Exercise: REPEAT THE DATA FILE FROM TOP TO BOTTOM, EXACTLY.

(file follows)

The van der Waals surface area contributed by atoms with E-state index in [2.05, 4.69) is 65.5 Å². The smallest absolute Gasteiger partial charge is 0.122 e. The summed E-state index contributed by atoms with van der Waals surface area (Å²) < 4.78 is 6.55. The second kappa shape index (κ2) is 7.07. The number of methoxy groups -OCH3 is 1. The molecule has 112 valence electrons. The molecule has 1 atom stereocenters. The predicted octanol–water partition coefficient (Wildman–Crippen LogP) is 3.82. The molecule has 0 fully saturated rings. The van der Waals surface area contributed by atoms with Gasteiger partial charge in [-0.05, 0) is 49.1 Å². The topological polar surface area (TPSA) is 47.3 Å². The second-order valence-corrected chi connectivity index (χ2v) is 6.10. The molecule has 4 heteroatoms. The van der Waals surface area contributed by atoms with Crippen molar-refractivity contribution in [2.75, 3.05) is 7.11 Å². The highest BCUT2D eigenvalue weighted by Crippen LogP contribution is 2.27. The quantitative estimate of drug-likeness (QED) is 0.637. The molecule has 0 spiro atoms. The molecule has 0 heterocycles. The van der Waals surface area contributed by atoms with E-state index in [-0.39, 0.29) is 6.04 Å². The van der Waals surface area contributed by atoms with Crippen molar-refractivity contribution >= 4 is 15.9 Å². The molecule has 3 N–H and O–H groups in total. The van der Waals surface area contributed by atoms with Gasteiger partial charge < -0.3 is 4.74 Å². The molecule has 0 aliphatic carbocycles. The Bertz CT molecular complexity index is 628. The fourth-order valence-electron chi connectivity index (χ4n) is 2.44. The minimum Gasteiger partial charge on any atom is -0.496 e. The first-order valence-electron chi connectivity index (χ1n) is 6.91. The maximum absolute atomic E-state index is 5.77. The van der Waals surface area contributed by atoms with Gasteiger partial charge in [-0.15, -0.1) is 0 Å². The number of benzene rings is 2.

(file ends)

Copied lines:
The van der Waals surface area contributed by atoms with E-state index in [2.05, 4.69) is 65.5 Å². The smallest absolute Gasteiger partial charge is 0.122 e. The summed E-state index contributed by atoms with van der Waals surface area (Å²) < 4.78 is 6.55. The second kappa shape index (κ2) is 7.07. The number of methoxy groups -OCH3 is 1. The molecule has 112 valence electrons. The molecule has 1 atom stereocenters. The predicted octanol–water partition coefficient (Wildman–Crippen LogP) is 3.82. The molecule has 0 fully saturated rings. The van der Waals surface area contributed by atoms with Gasteiger partial charge in [-0.05, 0) is 49.1 Å². The topological polar surface area (TPSA) is 47.3 Å². The second-order valence-corrected chi connectivity index (χ2v) is 6.10. The molecule has 4 heteroatoms. The van der Waals surface area contributed by atoms with Crippen molar-refractivity contribution in [2.75, 3.05) is 7.11 Å². The highest BCUT2D eigenvalue weighted by Crippen LogP contribution is 2.27. The quantitative estimate of drug-likeness (QED) is 0.637. The molecule has 0 spiro atoms. The molecule has 0 heterocycles. The van der Waals surface area contributed by atoms with E-state index in [-0.39, 0.29) is 6.04 Å². The van der Waals surface area contributed by atoms with Crippen molar-refractivity contribution >= 4 is 15.9 Å². The molecule has 3 N–H and O–H groups in total. The van der Waals surface area contributed by atoms with Gasteiger partial charge < -0.3 is 4.74 Å². The molecule has 0 aliphatic carbocycles. The Bertz CT molecular complexity index is 628. The fourth-order valence-electron chi connectivity index (χ4n) is 2.44. The minimum Gasteiger partial charge on any atom is -0.496 e. The first-order valence-electron chi connectivity index (χ1n) is 6.91. The maximum absolute atomic E-state index is 5.77. The van der Waals surface area contributed by atoms with Gasteiger partial charge in [-0.15, -0.1) is 0 Å². The number of benzene rings is 2.